Meanwhile, T-Mobile doesn't offer a device subsidy. All new subscribers must pay full price for their smartphones. The company does offer financing, and qualified subscribers can put a $150 down payment on the device and pay $20 a month for 24 months to pay off the cost of the device. In total, the T-Mobile version of the Galaxy S4 will cost $630.

In this scenario, the price difference between the T-Mobile version and the Google Nexus version is roughly about $20.

Personally, I'm a bit of a cheapskate. So I probably wouldn't even consider the Google version of the Galaxy S4 if I were an AT&T customer. But if I planned to use T-Mobile's service, then I might consider it.

Because AT&T charges the same monthly fee whether you buy a device subsidized or at full price, there is no incentive from a cost perspective to buy the device at full price.

By contrast, T-Mobile doesn't offer a subsidy at all, so there is a greater incentive to bring the lowest cost device you can get your hands on to the network. But because the cost difference between the Nexus version of the Galaxy S4 and the T-Mobile version are so close, it makes sense to look more closely at the pros and cons of each version of the device.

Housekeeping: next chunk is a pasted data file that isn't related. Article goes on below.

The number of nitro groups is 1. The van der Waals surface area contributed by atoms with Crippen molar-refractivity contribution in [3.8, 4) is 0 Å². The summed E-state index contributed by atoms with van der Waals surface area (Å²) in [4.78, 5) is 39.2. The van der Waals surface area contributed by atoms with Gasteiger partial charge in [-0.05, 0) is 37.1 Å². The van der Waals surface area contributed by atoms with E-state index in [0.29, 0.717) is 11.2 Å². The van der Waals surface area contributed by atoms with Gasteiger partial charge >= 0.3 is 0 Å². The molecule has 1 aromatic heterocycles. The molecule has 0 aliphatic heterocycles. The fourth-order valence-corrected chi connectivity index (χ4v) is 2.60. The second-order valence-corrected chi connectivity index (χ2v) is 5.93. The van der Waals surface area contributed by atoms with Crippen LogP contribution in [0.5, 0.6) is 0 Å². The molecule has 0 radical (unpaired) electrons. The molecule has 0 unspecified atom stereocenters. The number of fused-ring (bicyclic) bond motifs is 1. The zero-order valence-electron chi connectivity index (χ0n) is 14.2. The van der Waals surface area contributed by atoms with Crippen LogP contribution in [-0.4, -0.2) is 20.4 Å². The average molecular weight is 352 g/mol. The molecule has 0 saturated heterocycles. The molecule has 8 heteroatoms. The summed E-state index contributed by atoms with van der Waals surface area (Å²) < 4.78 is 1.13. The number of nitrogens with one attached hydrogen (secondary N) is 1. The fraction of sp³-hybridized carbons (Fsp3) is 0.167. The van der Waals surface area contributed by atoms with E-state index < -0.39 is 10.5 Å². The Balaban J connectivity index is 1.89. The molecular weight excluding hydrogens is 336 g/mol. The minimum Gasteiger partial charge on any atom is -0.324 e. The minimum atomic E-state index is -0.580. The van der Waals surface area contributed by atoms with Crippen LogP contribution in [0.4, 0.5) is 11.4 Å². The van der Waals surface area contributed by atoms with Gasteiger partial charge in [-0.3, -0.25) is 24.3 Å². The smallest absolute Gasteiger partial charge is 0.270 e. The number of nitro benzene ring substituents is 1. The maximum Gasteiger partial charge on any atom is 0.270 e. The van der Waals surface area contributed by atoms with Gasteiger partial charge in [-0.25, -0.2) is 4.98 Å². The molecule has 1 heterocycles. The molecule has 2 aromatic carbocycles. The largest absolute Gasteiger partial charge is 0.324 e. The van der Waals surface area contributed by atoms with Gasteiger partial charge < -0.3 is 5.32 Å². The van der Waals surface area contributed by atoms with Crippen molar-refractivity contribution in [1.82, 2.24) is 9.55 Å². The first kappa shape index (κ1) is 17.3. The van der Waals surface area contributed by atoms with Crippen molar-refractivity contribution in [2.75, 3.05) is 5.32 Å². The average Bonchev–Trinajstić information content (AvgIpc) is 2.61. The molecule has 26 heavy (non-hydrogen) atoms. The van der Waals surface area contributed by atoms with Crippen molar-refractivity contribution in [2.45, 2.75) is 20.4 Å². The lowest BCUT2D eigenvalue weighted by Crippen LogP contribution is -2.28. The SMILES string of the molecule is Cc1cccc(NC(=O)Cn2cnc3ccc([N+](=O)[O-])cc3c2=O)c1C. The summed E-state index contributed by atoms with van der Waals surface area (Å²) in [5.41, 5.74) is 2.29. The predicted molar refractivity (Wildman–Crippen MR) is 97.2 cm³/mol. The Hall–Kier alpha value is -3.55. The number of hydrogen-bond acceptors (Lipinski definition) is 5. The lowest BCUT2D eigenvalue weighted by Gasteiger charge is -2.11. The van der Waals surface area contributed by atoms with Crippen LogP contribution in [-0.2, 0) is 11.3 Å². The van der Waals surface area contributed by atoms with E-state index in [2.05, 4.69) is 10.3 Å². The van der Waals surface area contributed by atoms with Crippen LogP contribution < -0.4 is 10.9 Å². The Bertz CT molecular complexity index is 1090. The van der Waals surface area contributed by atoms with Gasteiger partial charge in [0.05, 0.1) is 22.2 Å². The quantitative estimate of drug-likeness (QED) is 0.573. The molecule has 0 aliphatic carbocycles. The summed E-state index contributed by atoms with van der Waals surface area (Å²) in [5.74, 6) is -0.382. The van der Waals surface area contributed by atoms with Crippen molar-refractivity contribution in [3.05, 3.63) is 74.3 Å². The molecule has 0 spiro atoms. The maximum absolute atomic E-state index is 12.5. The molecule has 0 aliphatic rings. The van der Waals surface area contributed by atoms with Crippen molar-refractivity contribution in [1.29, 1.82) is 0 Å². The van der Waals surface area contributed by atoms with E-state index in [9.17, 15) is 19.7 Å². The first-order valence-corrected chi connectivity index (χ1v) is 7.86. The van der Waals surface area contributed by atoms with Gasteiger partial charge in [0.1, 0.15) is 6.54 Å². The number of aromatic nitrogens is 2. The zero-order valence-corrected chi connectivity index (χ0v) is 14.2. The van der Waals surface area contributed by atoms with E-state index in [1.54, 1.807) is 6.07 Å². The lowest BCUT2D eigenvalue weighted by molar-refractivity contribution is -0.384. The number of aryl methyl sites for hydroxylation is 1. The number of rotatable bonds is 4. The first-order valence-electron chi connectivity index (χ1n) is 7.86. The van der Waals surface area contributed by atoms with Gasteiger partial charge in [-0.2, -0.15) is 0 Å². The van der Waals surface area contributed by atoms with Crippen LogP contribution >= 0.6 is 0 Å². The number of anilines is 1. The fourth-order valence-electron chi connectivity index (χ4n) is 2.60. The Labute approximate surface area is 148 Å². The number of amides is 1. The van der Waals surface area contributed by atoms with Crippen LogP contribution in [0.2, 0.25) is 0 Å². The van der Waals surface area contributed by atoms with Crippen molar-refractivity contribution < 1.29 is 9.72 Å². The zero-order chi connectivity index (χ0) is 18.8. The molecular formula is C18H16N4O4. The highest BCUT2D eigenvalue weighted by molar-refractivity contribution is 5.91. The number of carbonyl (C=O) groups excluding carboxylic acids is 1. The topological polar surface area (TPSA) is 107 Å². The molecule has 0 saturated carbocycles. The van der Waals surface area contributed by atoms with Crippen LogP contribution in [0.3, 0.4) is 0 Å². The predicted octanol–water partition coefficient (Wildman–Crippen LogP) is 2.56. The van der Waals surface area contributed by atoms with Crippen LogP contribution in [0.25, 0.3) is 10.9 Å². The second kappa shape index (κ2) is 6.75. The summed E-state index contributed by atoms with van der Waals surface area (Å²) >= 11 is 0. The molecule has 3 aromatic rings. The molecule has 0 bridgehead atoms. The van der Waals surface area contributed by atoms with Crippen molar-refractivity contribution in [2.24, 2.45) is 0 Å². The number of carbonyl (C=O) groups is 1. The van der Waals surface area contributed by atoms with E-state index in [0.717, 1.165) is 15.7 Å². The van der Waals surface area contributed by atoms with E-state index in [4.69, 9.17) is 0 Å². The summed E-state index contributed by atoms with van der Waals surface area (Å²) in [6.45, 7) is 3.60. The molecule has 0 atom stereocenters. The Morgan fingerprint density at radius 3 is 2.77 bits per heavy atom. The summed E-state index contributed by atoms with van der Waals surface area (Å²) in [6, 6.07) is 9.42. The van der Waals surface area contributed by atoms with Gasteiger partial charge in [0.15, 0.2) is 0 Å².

Galaxy S4 vs. Galaxy S4. so to speak
Let's start analyzing your options by answering a couple of basic questions. What does it mean to have an unlocked smartphone? And what is special about the "pure" Google experience for a smartphone?

What's it mean to have an unlocked smartphone? An unlocked phone means that it doesn't have the software "lock" put on it by a wireless carrier. Generally, these unlocked phones support GSM technology, which means that they you can switch carriers simply by swapping out the SIM card and replacing it with another carrier's SIM. If you travel overseas and you expect to use local phone service when you do, then having an unlocked phone is a good idea. Also, if you think you want the flexibility to change wireless carriers without being forced to buy a new device, then an unlocked phone is a good idea.

But keep in mind, you will be limited to using the Samsung Galaxy S4 with GSM carriers only. So in the U.S., that means AT&T, T-Mobile, or any prepaid carrier that uses either of these networks.

For the vast majority of consumers in the U.S., having a locked cell phone doesn't really affect them much, because they don't plan on switching wireless carriers anyway and they have no plans on using their devices internationally. If that's the case for you, then getting an unlocked device isn't a major advantage.